Friday, October 02, 2015

West Coast Vacation: Exploring Carmel and Monterey

After our hike at Point Lobos, we went back into Carmel to find breakfast.  We ate at the Carmel Belle, a little café in a building with several other shops.  We were so hungry by then (around 10:30am) that we didn’t stop to take any pictures.  Mary’s breakfast was the best of the two – a bowl of polenta with mushrooms, tomatoes and some other goodies.  The place was neat and compact, with a nice selection of breakfast and lunch items.  The seating was open and comfortable, with about a dozen tables, an open fireplace (not needed on this day) and a sofa and two chairs next to the fireplace.

One of our favorite ways to understand a new city is to visit a grocery store.  We've done this is every major American city we've visited and also in England, France, Belgium, Italy and a few other places.  Seeing what's for sale tells us a lot about the local community.  Comparing prices gives us a sense of the cost of living.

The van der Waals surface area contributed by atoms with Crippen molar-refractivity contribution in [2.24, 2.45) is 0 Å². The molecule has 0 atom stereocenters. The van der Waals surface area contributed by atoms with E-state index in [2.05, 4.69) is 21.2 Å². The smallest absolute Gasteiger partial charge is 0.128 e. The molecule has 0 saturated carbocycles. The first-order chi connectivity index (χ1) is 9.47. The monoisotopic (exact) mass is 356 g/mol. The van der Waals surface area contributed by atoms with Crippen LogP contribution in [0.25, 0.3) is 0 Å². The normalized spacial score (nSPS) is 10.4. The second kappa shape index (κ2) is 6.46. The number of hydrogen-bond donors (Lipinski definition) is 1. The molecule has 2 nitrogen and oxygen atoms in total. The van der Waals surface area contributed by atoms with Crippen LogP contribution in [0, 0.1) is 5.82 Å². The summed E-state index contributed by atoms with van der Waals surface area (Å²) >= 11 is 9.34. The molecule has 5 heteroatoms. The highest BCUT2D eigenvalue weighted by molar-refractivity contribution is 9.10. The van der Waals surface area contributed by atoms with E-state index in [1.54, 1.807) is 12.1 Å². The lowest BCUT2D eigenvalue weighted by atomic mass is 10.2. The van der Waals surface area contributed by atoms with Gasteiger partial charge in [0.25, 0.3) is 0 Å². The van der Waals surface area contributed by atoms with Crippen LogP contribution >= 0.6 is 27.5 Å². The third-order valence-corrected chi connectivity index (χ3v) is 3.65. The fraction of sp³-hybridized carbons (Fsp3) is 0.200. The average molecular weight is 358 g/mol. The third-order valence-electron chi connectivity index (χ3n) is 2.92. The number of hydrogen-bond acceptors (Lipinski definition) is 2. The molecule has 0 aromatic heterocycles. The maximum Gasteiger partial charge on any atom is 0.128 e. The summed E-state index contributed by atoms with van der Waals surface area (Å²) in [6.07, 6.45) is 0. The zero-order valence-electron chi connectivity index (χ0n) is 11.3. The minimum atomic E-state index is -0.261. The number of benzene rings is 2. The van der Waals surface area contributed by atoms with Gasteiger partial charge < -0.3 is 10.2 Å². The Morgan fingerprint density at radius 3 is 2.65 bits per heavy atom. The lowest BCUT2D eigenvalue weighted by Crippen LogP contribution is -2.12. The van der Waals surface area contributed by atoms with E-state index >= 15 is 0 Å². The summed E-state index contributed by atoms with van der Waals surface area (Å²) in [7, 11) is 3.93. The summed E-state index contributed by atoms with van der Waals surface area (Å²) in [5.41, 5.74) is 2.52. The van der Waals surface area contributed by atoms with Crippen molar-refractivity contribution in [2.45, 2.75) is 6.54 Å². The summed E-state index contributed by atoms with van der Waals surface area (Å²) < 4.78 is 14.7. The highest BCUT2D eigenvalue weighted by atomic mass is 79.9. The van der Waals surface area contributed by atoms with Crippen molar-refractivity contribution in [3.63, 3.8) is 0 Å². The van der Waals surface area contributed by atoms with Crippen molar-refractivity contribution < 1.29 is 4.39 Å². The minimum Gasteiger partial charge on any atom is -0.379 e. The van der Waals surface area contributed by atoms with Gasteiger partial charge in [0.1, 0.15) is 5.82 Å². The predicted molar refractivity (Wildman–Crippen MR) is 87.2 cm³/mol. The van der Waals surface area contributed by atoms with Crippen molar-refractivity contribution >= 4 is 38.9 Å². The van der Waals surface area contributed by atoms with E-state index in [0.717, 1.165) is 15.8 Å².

So on this morning, on our way back to the car after breakfast, we walked through the local grocery store - Nielsen Brothers Market.  It is a small place - less than 10,000 sq ft - the size of most local grocery stores when we were growing up.  (Yes, kids, there were grocery stores on the planet as it was cooling!)  Nielsen Brothers bills themselves as a specialty grocery, and the product offerings reflect that focus.  They had a small, but well-stocked produce section, a full meat counter, a separate wine room, an extensive selection of whiskies and a small cabinet with cigars.  It fit the bill for a grocery store catering to well-heeled vacationers.  But it was not all caviar and cabernet.  On the way out, we saw a hand-written chalk sign advertising their breakfast sandwiches.  They were significantly cheaper than what we'd paid up the street - an economy tip for our next trip.